We realise that creating and sustaining a robust maritime identity and ethos are prerequisites for success in all such endeavours.  Consequently, we are strident in our evangelistic advocacy of maritime consciousness at all levels of the Indian polity.  

As a ‘Track 1.5’ institution, with a healthy mix of highly-qualified and experienced practitioners (by way of serving officers of the Indian Armed Forces) and civilian scholars, we are making measurable progress towards realising, in full measure, the Foundation’s vision of being the foremost resource centre for the formulation and advocacy of strategies for the promotion and protection of India’s maritime interests.



  • Conduct substantial and substantive studies and research, spanning the entire spectrum of disciplines relevant to India’s maritime interests.
  • Study and evaluate factors affecting India’s holistic maritime-security, with special focus upon opportunities, challenges and vulnerabilities; and provide policy-recommendations relevant to the formulation of India’s national security strategy.
  • Carry out studies of international relations and geo-political factors of strategic significance to India, with a view to suggesting maritime Confidence-Building Measures (CBMs) and enhancing maritime cooperation among seafaring nations, as also to achieve a stable security environment in the Indo-Pacific Region.
  • Study India’s maritime heritage and record, with the objective of disseminating knowledge of maritime history among India’s youth, so as to generate abiding pride in our ancient maritime traditions and to keep them alive in the contemporary global environment.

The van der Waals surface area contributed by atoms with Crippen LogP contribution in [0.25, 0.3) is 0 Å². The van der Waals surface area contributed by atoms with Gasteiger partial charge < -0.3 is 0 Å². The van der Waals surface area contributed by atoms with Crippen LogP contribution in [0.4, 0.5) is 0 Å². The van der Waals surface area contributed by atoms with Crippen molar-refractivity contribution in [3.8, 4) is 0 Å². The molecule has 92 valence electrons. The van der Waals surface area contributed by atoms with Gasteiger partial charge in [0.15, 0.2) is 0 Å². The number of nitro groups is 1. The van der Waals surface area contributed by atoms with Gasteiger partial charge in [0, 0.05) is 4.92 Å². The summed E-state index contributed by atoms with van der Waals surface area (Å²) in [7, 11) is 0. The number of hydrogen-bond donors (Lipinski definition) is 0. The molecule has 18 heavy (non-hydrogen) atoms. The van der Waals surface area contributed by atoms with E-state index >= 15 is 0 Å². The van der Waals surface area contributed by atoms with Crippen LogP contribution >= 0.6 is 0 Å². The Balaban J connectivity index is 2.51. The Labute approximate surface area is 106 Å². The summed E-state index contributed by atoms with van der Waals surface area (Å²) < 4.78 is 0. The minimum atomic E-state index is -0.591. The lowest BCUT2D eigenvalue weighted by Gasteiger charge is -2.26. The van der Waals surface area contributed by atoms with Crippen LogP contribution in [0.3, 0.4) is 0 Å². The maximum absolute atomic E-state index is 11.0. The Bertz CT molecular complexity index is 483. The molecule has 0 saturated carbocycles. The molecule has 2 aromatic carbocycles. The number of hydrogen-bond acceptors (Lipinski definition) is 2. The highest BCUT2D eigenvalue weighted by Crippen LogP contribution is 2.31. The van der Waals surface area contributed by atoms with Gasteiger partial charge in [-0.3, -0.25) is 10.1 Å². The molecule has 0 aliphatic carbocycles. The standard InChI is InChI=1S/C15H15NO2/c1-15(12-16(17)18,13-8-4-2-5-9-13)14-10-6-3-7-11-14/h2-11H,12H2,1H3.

• Initiate, undertake, organise and facilitate study courses, conferences, seminars, lectures and research, in matters relating to relevant aspects of global maritime affairs and offer fellowships, prizes, scholarships and stipends in furtherance of the objectives of the Foundation.
  • Establish and maintain library-resources and information services so as to facilitate the study of maritime issues, as also undertake, facilitate and provide for the regular and periodic publication of newsletters, research papers, monographs, journals and books that would further awareness-of and interest-in maritime affairs.


  • Provide constructive inputs for policy-formulation.
  • Promote awareness and informed public debate on the importance of the maritime dimension of India.
  • Associate with government departments, educational institutions and other bodies with similar or allied aims.


  • We additionally orient some part of our energy towards external action.
  • Capability enhancement through academic teaching, training, consulting, etc.